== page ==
A new study published in the Journal of Clinical Epidemiology has found that industry-sponsored clinical trials comparing different treatments “systematically yield favourable results for the sponsors.” Researchers looked at 319 trials with over 100 participants published in academic journals in 2011. Of the 182 trials funded by pharmaceutical companies 83% had positive results compared to 59% of trials funded by non-profit institutions.

Dr Ben Goldacre, author and co-founder of AllTrials, told The Times (£):

“The simplest strategy to get the answer you want is simply this: run lots of trials, which will have a range of results due to the inevitable play of chance, but bury the unflattering results, and publish only the good ones. This practice is still entirely legal, and very common, even though it is clearly a form of research misconduct.”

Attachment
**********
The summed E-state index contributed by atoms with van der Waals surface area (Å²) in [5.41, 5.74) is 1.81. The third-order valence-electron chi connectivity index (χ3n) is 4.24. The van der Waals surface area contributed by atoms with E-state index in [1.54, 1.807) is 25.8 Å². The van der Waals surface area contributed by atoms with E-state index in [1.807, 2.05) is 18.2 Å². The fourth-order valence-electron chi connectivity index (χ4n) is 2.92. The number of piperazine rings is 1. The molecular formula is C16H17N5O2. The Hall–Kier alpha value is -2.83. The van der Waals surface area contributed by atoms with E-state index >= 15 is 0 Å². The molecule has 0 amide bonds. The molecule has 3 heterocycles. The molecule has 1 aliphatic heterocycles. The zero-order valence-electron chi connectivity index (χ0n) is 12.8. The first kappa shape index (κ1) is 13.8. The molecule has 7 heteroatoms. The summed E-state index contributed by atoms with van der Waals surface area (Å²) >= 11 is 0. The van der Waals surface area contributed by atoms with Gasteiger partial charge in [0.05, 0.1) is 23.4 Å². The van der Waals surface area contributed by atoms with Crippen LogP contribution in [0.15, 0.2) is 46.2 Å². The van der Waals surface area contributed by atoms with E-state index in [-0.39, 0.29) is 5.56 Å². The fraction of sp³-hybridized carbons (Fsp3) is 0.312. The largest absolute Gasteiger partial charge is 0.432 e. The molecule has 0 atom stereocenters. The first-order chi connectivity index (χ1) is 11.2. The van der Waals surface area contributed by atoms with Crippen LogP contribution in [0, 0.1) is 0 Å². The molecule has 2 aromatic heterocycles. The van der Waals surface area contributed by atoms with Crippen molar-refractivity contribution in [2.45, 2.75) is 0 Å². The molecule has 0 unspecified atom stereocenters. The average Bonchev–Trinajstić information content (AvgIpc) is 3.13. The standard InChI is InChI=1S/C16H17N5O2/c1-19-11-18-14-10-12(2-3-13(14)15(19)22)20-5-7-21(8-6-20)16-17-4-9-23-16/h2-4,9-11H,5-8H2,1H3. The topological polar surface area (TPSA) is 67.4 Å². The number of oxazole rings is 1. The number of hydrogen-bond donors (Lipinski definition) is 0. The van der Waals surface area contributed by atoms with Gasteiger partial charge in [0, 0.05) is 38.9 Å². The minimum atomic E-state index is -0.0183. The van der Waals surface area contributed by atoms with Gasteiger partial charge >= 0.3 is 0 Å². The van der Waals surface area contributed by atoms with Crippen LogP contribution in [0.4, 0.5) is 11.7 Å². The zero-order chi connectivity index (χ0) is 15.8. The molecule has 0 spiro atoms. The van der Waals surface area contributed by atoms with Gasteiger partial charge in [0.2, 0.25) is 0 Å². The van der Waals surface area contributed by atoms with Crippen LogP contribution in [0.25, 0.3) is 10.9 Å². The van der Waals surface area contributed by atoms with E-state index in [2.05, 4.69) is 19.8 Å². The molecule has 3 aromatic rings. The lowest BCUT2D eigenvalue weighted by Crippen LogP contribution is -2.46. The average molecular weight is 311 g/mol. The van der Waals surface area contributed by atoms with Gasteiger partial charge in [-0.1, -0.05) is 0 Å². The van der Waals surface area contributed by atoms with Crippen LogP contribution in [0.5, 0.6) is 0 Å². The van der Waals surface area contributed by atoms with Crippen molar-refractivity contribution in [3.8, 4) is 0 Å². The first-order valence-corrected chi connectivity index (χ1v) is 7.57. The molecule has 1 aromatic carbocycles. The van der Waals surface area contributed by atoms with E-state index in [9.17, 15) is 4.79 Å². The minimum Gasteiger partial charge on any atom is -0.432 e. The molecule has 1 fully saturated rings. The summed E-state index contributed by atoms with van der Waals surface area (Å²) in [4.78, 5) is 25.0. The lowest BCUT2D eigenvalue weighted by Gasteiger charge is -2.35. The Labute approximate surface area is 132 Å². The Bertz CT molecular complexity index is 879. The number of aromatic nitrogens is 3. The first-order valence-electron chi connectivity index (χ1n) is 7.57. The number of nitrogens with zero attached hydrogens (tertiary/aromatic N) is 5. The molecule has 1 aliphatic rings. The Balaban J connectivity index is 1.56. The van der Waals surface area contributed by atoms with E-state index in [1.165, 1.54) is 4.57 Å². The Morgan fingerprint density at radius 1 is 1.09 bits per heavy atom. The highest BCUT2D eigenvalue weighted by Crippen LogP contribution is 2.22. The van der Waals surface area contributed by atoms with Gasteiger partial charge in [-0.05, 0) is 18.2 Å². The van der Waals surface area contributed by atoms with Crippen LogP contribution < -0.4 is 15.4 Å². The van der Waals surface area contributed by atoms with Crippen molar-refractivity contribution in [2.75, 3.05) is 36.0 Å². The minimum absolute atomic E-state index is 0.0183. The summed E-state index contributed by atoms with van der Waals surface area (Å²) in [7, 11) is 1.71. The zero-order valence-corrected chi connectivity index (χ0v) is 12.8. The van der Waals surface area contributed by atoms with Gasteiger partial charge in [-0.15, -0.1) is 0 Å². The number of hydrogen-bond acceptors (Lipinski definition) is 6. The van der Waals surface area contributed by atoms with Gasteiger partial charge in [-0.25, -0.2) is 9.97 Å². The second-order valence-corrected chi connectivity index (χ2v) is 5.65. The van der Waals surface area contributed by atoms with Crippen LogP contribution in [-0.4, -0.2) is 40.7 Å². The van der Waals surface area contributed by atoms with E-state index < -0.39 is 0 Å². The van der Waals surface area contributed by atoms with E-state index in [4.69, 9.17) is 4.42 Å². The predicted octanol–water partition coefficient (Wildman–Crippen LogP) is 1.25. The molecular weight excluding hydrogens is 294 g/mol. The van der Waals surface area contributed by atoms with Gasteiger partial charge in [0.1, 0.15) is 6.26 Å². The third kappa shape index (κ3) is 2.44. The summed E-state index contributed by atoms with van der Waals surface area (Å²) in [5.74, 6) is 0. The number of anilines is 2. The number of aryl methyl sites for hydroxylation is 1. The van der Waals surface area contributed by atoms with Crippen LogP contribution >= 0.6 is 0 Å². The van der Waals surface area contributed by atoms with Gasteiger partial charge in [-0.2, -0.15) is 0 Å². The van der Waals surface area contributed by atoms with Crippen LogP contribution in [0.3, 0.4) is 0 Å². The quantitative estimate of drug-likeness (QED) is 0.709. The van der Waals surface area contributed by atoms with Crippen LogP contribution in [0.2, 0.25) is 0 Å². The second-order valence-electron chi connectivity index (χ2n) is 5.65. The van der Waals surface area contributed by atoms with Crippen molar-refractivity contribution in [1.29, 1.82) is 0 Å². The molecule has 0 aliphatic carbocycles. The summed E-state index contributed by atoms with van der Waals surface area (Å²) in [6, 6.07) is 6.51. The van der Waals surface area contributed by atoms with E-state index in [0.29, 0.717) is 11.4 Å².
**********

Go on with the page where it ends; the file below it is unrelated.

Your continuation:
The researchers say they couldn’t tell “whether such a high success rate occurs among all trials including those that remain unpublished or whether pharmaceutical companies selectively fund trials on drugs that they consider to be superior to the competition.”


Flacco, Maria Elena et al. “Head-to-head randomized trials are mostly industry sponsored and almost always favor the industry sponsor.” Journal of Clinical Epidemiology, Volume 68, Issue 7, 811 – 820. Open Access